NDV: DeRobert & the Half-Truths was a recording project that Dave and I created and then invited Dee out to sing on.  That was the “Fallin’ In Debt” 45 we put out.  We named it DeRobert & the Half-Truths and took it from there.

WRH: The new album, I’m Trying has the band sounding the loosest from the album’s start to its end that I’ve heard to date. Was this intentional?

DA: As far as looseness, we recorded some of these tracks 3 or 4 years ago so there was probably some slack in the playing.  But it’s also part of our production, we don’t do a lot of studio correction, we leave it as is when we record.  So it wasn’t really intentional, but it is how we usually record. 

DS: It is a little different than previous records.  On this one we actually approached recording a little differently in that we relied mostly on overdubs whereas on Soul In A Digital World, that album was mostly tracked live with a band that was well rehearsed together.  It might get that looseness because there are several people playing different roles throughout the album.  For instance, if you listen to “Please Shine on Me” some of those tracks are recorded with the original line up of the Half-Truths right after SIADW.  Other tracks have the new guitar guy, Andrew, who has a pretty mean rhythm guitar.  Some of the more sloppy tracks are probably me playing guitar. 

WRH: After a show you guys played at Littlefield in the Gowanus section of Brooklyn, I had a lengthy conversation with one of the members of the band – I think it was with Andrew but was a few years ago – and I was told that Nashville has quite a soul music scene. Sadly, for most of the country that’s a little known fact that’s starting to become more regularly known. Have you had the experience of having to explain to people that you’re a soul act from Nashville – and that you’re not a country act? 

DA: There aren’t a whole lot of Soul acts coming out of Nashville, but there is a lot of non-country music coming out.  We are pretty isolated from the country music scene, that’s major label oriented stuff.  I really don’t know many country music singers or musicians, but everyone I know here is involved in music somehow.  So there’s a lot more going on here than just country. When we hit the road, people love that we are from Nashville. Folks like the idea of Soul coming out of a country music city.  But it called Music City, there’s more music here that you’d believe. 

DS: I think people are a little shocked at first when we tell them we’re from the Country Music capitol of the world.  But what’s really crazy is the amount of musicians in general that populate the city.  Back when I worked at a video store, a lady asked me if I had recording studio, I said, “Yes! How did you know?” to which she replied “Honey, it’s Nashville, everybody has a studio.”   Which is sort of true.  There are more studios and independent labels in Nashville than you can shake a stick at.  I would say the non-country segment of the music community in Nashville is robust.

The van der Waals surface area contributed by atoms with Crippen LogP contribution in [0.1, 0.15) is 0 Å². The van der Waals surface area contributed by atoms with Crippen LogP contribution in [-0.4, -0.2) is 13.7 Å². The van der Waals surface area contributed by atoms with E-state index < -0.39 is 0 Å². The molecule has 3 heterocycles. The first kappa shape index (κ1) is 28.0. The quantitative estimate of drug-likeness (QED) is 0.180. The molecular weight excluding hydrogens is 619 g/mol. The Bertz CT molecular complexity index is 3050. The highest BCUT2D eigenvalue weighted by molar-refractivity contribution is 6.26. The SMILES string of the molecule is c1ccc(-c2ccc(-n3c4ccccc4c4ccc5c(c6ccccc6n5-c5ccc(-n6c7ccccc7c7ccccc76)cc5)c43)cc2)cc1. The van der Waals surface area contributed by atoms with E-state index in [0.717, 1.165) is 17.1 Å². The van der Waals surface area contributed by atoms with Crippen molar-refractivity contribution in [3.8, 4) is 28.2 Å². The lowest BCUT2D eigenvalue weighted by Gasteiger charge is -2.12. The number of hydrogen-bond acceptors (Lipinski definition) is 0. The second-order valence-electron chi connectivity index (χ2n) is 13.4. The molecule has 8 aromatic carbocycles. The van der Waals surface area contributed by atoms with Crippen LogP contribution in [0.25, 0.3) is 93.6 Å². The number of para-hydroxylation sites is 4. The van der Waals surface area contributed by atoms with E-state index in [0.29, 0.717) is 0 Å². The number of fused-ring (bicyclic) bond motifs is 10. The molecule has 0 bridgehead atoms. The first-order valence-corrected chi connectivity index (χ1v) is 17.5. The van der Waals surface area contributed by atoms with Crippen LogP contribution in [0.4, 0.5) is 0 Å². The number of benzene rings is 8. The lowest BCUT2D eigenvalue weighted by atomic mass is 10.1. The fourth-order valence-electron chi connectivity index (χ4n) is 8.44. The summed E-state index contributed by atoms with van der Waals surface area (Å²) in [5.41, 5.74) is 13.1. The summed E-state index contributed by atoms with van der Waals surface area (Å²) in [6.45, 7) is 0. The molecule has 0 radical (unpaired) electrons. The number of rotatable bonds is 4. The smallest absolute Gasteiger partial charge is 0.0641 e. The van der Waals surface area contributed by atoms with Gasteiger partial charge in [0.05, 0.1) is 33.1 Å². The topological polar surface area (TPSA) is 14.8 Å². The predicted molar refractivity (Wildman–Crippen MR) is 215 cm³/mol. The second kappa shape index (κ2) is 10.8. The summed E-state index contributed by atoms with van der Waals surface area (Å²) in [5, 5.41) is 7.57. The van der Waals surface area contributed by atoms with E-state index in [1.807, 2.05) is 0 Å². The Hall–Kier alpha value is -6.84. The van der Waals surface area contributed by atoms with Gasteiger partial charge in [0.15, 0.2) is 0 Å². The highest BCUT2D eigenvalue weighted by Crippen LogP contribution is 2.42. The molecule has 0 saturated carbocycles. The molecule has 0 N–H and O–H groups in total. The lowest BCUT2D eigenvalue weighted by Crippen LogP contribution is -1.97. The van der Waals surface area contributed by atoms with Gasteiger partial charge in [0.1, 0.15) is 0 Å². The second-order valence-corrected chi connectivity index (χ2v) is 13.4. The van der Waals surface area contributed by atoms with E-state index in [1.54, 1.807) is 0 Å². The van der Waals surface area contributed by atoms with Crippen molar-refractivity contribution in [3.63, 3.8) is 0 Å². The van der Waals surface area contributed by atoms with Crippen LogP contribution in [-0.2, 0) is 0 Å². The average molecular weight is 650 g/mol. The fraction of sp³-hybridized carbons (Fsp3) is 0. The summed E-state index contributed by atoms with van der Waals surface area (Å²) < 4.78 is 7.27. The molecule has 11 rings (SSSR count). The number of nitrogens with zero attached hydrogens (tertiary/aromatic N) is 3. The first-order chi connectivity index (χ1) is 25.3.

WRH: What’s the soul music scene like in Nashville? 

DS: The king of that scene, or the man who I think fostered it’s growth the most is Doyle “D-Funk” Davis who is the co owner of Grimey’s New and Preloved Music and former host of a weekly deep funk radio show on the now defunct Vanderbilt college station.  The radio show definitely informed Nashville to the glories of soul music in the 21st century.  I’m pretty sure he helped get the Daptone bands down to Nashville early on too, which was pretty awesome.  He also helped the Dynamites (which are another great soul revue band from Nashville) get started.  We mention him all the time and of course are big fans, plus he’s an all around nice fella.   Aside from the G.E.D. Soul acts, you’ve got disco kids like Deep Fried Five, more than a handful of jam bands with a soul lean like Captain Midnight, Kansas Bible Club, and a host of bands that employ our horn players.  So, as far as the soul music scene in Nashville is concerned, it’s growing and doing its own thing with it’s own flavor. 

WRH: Lyrically, the material manages to be personal and yet it deals with things that are fairly universal – struggling to get by with one’s dignity intact, heartbreak, trying to find the right person for you. I think of songs “I’m Tryin’” based on a church spiritual about surviving tribulations sung in church; “Going Places” which tells off a fickle ex-lover who thought the narrator was just a dreamer who wasn’t going anywhere, that the narrator has achieved quite a bit – without their ex; “Mama Told Me” which suggests that mama is usually right; “Ooo wee” describes a fairly universal experience of having your favorite song or a great experience change your day; “Do It Alone” says “hey if I can’t find someone worth my time, I’ll do it alone.” How much of the songs are based off of personal experience?